Skip to main content

A police line closes off access to a footpath and a bridge that lead to the Calgary Zoo, Friday, June 21, 2013. Heavy rains have caused flooding, closed roads, and forced evacuations.Jeff McIntosh/The Canadian Press

Under the cover of high-powered rifles, Calgary Zoo staff were forced to swim through hippo-infested waters to rescue shivering giraffes – trapped in flood waters up to their stomachs – in the aftermath of the city's massive floods.

With the water reaching as high as four metres in low-lying areas of the zoo, a massive cleanup is now required before dozens of evacuated animals can be returned to their homes or Canada's second-largest zoo can reopen its doors. But as the waters rose late last week, the zoo's two hippos escaped their enclosure, giving them free rein over the entire building.

"There was the potential for the hippos to swim out of this building, into a flooded zoo and potentially into the Bow River. We could have had hippos God knows where – they could have been 20 or 30 miles downstream," said Jake Veasey, the director of animal care at the zoo.

While the older female stayed in her enclosure, the adventurous young bull named Lobi had "a whale of a time" in parts of the auditorium usually reserved for zoo visitors or staff, including a public gallery leading to a glass-door exit. Quick-moving zoo staff had placed a shipping container, a Bobcat construction vehicle and concrete blocks in the way of building exits to prevent his escape by Friday morning.

At that point, the hippos were prevented from going outside but still roamed about submerged in the muddy, debris-laden waters flooding the African Savannah building. But Dr. Veasey knew he still had to move the two cold, stressed giraffes – who had originally been left in place because their height meant there was no chance they would drown – located in the same building as the hippos.

Over the weekend, Dr. Veasey and colleagues spent hours wading and swimming through the building, trying to push the giraffes toward an exit. Chest deep in water at one point, they used picnic tables as shields.

"It was like a cross between the Poseidon Adventure and Jurassic Park," he said. "It was one of the most surreal experiences."

Their lives were also at risk. Hippos are considered the most dangerous animal in Africa and tranquilizer guns, which don't work quickly, weren't an option. Instead, they carried high-caliber rifles with them as they worked. Finally on Sunday, Lobi was captured by zoo staff when the waters began receding and he got caught in a narrow space in the back of the building.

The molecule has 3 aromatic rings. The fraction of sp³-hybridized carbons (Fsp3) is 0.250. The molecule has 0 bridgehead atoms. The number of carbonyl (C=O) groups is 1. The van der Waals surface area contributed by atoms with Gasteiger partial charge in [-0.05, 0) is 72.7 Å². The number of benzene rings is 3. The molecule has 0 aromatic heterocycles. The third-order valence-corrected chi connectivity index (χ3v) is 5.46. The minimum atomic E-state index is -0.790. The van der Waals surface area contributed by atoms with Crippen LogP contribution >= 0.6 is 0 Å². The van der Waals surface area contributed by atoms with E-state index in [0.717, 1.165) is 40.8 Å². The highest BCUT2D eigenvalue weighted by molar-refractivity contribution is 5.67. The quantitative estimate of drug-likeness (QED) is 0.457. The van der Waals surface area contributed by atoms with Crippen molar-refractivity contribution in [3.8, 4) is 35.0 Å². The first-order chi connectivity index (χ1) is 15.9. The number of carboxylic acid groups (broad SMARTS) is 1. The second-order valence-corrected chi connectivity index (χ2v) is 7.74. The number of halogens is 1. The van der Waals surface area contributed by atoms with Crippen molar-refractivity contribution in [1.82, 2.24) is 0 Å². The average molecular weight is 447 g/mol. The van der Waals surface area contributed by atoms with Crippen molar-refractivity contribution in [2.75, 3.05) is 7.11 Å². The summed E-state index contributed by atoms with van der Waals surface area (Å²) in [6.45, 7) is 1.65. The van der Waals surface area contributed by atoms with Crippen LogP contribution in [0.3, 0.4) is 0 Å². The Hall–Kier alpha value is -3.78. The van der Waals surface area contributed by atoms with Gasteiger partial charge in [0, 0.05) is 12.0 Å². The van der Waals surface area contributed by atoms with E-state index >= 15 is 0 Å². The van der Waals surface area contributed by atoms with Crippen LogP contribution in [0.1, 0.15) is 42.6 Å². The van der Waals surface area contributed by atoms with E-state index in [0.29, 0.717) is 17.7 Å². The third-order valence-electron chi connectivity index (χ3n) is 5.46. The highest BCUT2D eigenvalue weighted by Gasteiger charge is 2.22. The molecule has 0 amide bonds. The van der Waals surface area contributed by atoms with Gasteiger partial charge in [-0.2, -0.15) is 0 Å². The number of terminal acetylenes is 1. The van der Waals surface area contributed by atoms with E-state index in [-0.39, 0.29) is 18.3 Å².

The two giraffes were also rescued midday Sunday. But the flood and the move remains a traumatic event, especially for the older female named Carrie, Dr. Veasey said.

"We're hopeful that the giraffes are going to pull through," he said. But "I can't guarantee that any of them are going to survive."

As the floods hit, Dr. Veasey and his staff led the emergency evacuation of 160 zoo animals over a 10-hour period, performing a type of triage to decide what animals wouldn't survive the flooding and needed to be evacuated. Half of the zoo's mammals, along with a number of birds and reptiles, were transported up the hill to another zoo building.

Most of the zoo grounds are located on picturesque St. George's Island in the Bow River, which was running at up to ten times its normal water flow at the peak of the floods last week. The quick-moving waters destroyed half-a-kilometre of zoo fencing, and eroded a berm and parts of the island away.

On Tuesday, several of 140 dead tilapia that zoo staff couldn't save were still scattered on the muddy, wet floor of the giraffe and hippo building. Six piranhas and at least two of the zoo's 12 peacocks also died in the flooding.

It will be at least two weeks before the zoo reopens its doors. Now the issue for staff is the long-term health of the animal refugees, stressed from the flood and now living in the tight quarters of their temporary shelter. Before they come home, electric fences must be mended, and damaged trees in danger of falling over must be removed so they never become escape routes for caged animals.

Clément Lanthier, the zoo's president, said he's received offers of help from across North America and Europe. In the days ahead, he will have to decide whether to relocate some of Calgary's animals to other zoos.